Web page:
Recipes

Recipe: Dumpling/Wonton Filling

Wontons and dumplings are two different things. Wonton wrappers are square and thin, whereas dumpling wrappers are round and thicker. Wontons are usually boiled, while dumplings are boiled, pan-fried, or even steamed. But before all of that, I usually make the same filling for both. Everybody has their own filling recipe, but in case you’re interested in mine, here it is. Scale it up or down as you’d like – I usually wrap hundreds and freeze them individually on wax paper-lined racks before bagging them up for storage in the freezer.

Ingredients

  • 4 or 5 pounds of ground pork (you can use other meats, but they have differing textures)
  • A small-medium head of napa cabbage
  • A bunch of scallions, thinly sliced
  • A bunch of Chinese garlic chives, minced, or if you can’t find them, garlic paste made with coarse salt (about a tablespoon, more if you really want)
  • An inch and a half chunk of ginger, grated
  • 3-4 eggs (I use about one per pound to pound and a half of meat)
  • Soy sauce

Making

Begin by separating the leaves of the napa cabbage and rinsing thoroughly. Roughly chop and place into a large colander, salting very liberally along the way. Let sit for at least 30 minutes, but a couple of hours never hurt. The salt will draw out the water and wilt the cabbage. Once it’s wilted, rinse thoroughly and squeeze the water out using your preferred method – mine is my potato ricer. Twisting in cheesecloth also works. Roughly chop/mince further, using a food processor if you have one. If the cabbage is still very wet, go ahead and squeeze out more water after mincing. The more water you get out, the better.

While you’re doing all of the water extraction, take the ground pork out of the fridge to let it warm up a little bit, or else you will be very unhappy while mixing the ingredients together. To make the garlic paste if needed, use the back of a knife or, even better, a mortar and pestle to smash garlic up with kosher salt until it becomes a paste. When grating the ginger, keep both the pulp and juice, discarding any stringy bits. Dump everything into a big bowl and mix gently but thoroughly with your hands. You can use a spatula if you really want, but I find it to be difficult. Add soy sauce to taste.

Before filling any dumplings, be sure to taste. Take about a teaspoonful and put it on a plate and microwave for about 30 seconds, or pan fry. It will sizzle and smoke a bit in the microwave – don’t worry, just keep an eye on it. If it’s crumbly or falls apart, add another egg. If it’s not salty enough, add more soy sauce. A good filling will be tasty on its own without the need for dipping sauce.

Serving

If you’ve made wontons, they are delicious boiled and then eaten as-is or in soup. I usually make cheater’s soup with Better than Bouillon, a little white pepper, and more sliced scallion (I also have a baggie of them pre-sliced in the freezer). If you want to bulk it up, add some bean thread noodles.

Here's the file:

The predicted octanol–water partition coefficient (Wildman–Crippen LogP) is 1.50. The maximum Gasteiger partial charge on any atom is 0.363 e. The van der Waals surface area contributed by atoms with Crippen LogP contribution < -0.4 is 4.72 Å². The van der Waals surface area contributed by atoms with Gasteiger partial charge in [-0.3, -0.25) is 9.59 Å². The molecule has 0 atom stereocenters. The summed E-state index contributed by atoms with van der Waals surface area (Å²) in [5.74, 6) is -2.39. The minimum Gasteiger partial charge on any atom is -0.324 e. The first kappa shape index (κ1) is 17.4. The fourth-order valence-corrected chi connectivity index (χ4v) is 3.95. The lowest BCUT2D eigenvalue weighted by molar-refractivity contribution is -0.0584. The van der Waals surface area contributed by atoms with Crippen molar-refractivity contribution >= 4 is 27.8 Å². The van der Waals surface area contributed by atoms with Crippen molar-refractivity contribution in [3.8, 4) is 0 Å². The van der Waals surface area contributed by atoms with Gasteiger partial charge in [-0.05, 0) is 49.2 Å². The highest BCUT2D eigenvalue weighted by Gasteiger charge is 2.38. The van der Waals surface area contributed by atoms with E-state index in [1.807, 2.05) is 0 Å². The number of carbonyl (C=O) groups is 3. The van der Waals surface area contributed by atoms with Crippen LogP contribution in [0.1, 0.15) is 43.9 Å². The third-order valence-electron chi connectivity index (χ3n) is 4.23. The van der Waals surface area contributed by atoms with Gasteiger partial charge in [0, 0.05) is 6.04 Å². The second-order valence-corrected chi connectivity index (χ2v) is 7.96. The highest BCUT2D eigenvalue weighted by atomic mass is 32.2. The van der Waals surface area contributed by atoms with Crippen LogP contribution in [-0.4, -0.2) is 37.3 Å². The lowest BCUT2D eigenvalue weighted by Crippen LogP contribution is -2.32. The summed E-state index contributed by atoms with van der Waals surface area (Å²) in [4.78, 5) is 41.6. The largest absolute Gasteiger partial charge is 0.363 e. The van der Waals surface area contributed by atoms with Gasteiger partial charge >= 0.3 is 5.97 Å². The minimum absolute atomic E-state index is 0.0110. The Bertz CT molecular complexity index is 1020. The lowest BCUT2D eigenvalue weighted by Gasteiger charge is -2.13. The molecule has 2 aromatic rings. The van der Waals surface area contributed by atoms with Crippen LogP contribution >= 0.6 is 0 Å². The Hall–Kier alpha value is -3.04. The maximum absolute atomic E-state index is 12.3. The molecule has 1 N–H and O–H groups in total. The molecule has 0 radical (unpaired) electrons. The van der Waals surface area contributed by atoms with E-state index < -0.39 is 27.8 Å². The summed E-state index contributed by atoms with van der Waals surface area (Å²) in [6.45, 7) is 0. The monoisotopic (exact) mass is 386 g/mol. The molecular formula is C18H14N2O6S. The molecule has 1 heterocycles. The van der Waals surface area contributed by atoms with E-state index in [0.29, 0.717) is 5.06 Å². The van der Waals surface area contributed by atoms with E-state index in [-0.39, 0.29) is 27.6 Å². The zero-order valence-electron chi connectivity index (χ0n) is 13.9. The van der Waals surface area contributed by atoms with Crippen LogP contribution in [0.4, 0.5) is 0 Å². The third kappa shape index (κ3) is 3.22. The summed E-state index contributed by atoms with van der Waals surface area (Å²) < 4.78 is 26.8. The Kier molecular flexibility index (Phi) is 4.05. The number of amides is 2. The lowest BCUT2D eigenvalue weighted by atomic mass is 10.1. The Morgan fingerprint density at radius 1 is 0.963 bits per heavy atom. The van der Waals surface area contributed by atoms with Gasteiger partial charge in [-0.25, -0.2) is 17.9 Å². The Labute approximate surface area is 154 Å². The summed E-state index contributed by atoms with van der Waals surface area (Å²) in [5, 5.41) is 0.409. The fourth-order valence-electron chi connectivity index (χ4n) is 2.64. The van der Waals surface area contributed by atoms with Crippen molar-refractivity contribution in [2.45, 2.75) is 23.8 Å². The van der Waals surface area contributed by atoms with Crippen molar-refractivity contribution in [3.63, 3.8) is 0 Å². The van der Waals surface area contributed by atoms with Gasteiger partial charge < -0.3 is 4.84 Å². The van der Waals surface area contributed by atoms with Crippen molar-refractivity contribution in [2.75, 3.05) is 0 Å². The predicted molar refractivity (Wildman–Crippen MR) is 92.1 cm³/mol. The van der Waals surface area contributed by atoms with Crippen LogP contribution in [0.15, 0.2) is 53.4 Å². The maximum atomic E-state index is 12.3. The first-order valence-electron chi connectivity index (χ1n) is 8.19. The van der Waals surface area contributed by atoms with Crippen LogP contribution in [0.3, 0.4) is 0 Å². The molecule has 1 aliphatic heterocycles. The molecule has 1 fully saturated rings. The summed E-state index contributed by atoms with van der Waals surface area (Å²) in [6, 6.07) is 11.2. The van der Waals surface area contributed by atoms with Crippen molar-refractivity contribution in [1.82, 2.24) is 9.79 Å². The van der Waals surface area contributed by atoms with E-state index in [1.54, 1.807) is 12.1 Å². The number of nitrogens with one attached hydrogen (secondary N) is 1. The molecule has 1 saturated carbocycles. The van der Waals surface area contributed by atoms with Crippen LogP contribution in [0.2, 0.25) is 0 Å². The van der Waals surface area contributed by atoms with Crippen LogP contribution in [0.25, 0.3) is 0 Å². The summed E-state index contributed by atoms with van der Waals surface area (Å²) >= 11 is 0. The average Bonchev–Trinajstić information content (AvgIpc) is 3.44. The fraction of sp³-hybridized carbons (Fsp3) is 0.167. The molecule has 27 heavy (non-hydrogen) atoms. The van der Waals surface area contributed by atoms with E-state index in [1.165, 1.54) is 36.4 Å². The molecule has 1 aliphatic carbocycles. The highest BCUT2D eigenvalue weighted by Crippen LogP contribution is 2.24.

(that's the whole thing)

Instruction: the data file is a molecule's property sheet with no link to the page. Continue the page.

Dumplings are especially delicious when pan fried. Pour a little oil into a cold pan and set over high heat, or medium-high if it’s cast iron. Before the pan gets hot, arrange the dumplings in a single layer slightly separated and pour in enough water to come about halfway up the sides. Cover the pan and let it boil away merrily until the water is gone and the bottoms are browned. If the wrappers had a lot of flour on the outside, they may stick a bit.

Dipping sauce is also infinitely variable, but I keep mine simple with ingredients I always have on hand: 2-3 parts soy sauce, 1 part rice vinegar (balance them depending on your own preferences – I’m not a huge vinegar fan), a sprinkling of sugar, some minced garlic (if you use the pre-minced stuff like I often do, the liquid in the jar is perfect), and a dash or more of chili oil if you like spicy. Mix/whisk it all together, though it’ll separate if it sits.

Bonus

If you have a bunch of leftover filling, you can make Chinese bao zi (buns) with the same filling. I’d add some more soy sauce and maybe a dash of oyster sauce, and then wrap up in a circle of dough and steam each on a wax paper square. You can look for dough recipes if you’re industrious, or do what Chinese-Americans tend to do: buy canned biscuit dough and roll each one out before wrapping some meat inside. They steam up quite deliciously. You can also buy sweet red bean paste (sweet, NOT fermented) and make sweet bao zi.

If you have leftover wrappers, toast them and sprinkle with cinnamon sugar, using a little egg wash or maybe butter to make it stick. Also delicious.

More bonus

Videos on how to wrap them! I use water as the glue, but I guess egg whites would work too.

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